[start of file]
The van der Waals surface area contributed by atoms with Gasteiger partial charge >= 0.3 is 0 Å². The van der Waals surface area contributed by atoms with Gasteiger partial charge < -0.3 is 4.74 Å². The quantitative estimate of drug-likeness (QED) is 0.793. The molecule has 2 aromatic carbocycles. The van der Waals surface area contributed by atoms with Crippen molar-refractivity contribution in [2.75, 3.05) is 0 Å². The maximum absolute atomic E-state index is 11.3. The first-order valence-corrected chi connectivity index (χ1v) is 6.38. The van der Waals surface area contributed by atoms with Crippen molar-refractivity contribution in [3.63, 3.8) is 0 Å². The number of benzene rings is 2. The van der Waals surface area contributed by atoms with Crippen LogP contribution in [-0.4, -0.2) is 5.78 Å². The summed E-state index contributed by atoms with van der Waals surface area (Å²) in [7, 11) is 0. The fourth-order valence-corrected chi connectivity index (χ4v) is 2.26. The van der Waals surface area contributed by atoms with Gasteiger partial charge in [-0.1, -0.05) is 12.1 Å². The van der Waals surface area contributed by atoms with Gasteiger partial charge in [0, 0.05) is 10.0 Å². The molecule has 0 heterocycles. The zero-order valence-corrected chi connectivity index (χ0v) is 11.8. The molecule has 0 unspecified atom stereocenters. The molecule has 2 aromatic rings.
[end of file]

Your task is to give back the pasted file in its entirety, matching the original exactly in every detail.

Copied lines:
The van der Waals surface area contributed by atoms with Gasteiger partial charge >= 0.3 is 0 Å². The van der Waals surface area contributed by atoms with Gasteiger partial charge < -0.3 is 4.74 Å². The quantitative estimate of drug-likeness (QED) is 0.793. The molecule has 2 aromatic carbocycles. The van der Waals surface area contributed by atoms with Crippen molar-refractivity contribution in [2.75, 3.05) is 0 Å². The maximum absolute atomic E-state index is 11.3. The first-order valence-corrected chi connectivity index (χ1v) is 6.38. The van der Waals surface area contributed by atoms with Crippen molar-refractivity contribution in [3.63, 3.8) is 0 Å². The number of benzene rings is 2. The van der Waals surface area contributed by atoms with Crippen LogP contribution in [-0.4, -0.2) is 5.78 Å². The summed E-state index contributed by atoms with van der Waals surface area (Å²) in [7, 11) is 0. The fourth-order valence-corrected chi connectivity index (χ4v) is 2.26. The van der Waals surface area contributed by atoms with Gasteiger partial charge in [-0.1, -0.05) is 12.1 Å². The van der Waals surface area contributed by atoms with Gasteiger partial charge in [0, 0.05) is 10.0 Å². The molecule has 0 heterocycles. The zero-order valence-corrected chi connectivity index (χ0v) is 11.8. The molecule has 0 unspecified atom stereocenters. The molecule has 2 aromatic rings.